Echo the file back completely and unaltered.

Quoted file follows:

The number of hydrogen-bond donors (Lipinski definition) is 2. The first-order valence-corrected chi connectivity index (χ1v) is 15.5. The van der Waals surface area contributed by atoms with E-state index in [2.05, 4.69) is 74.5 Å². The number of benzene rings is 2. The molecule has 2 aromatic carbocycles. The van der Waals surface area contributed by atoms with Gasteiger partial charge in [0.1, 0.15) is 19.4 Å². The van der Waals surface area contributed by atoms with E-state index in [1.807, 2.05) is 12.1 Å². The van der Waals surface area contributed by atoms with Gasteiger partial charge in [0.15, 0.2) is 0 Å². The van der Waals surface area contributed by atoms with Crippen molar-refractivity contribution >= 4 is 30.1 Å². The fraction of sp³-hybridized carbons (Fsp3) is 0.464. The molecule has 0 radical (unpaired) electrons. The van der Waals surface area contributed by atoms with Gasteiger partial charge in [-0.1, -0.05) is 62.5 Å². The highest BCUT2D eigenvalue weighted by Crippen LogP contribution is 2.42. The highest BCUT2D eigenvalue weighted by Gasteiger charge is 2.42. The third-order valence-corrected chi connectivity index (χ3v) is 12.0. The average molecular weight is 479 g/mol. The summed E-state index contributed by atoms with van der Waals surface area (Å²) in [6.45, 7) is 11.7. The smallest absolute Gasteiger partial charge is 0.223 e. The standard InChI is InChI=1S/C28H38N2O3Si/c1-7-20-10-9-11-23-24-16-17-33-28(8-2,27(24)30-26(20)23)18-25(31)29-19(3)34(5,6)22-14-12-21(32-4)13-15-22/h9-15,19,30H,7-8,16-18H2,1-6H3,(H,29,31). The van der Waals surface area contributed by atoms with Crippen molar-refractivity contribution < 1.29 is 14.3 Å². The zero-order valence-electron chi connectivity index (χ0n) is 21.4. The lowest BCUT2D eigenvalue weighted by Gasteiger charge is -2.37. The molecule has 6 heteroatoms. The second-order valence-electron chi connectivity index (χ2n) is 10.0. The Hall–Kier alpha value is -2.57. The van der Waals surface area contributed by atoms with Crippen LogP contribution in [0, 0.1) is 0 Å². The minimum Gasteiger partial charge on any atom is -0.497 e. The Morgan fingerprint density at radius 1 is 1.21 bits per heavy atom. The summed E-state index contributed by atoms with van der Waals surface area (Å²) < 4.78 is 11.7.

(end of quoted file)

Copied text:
The number of hydrogen-bond donors (Lipinski definition) is 2. The first-order valence-corrected chi connectivity index (χ1v) is 15.5. The van der Waals surface area contributed by atoms with E-state index in [2.05, 4.69) is 74.5 Å². The number of benzene rings is 2. The molecule has 2 aromatic carbocycles. The van der Waals surface area contributed by atoms with Gasteiger partial charge in [0.1, 0.15) is 19.4 Å². The van der Waals surface area contributed by atoms with E-state index in [1.807, 2.05) is 12.1 Å². The van der Waals surface area contributed by atoms with Gasteiger partial charge in [0.15, 0.2) is 0 Å². The van der Waals surface area contributed by atoms with Crippen molar-refractivity contribution >= 4 is 30.1 Å². The fraction of sp³-hybridized carbons (Fsp3) is 0.464. The molecule has 0 radical (unpaired) electrons. The van der Waals surface area contributed by atoms with Gasteiger partial charge in [-0.1, -0.05) is 62.5 Å². The highest BCUT2D eigenvalue weighted by Crippen LogP contribution is 2.42. The highest BCUT2D eigenvalue weighted by Gasteiger charge is 2.42. The third-order valence-corrected chi connectivity index (χ3v) is 12.0. The average molecular weight is 479 g/mol. The summed E-state index contributed by atoms with van der Waals surface area (Å²) in [6.45, 7) is 11.7. The smallest absolute Gasteiger partial charge is 0.223 e. The standard InChI is InChI=1S/C28H38N2O3Si/c1-7-20-10-9-11-23-24-16-17-33-28(8-2,27(24)30-26(20)23)18-25(31)29-19(3)34(5,6)22-14-12-21(32-4)13-15-22/h9-15,19,30H,7-8,16-18H2,1-6H3,(H,29,31). The van der Waals surface area contributed by atoms with Crippen molar-refractivity contribution < 1.29 is 14.3 Å². The zero-order valence-electron chi connectivity index (χ0n) is 21.4. The lowest BCUT2D eigenvalue weighted by Gasteiger charge is -2.37. The molecule has 6 heteroatoms. The second-order valence-electron chi connectivity index (χ2n) is 10.0. The Hall–Kier alpha value is -2.57. The van der Waals surface area contributed by atoms with Crippen LogP contribution in [0, 0.1) is 0 Å². The minimum Gasteiger partial charge on any atom is -0.497 e. The Morgan fingerprint density at radius 1 is 1.21 bits per heavy atom. The summed E-state index contributed by atoms with van der Waals surface area (Å²) < 4.78 is 11.7.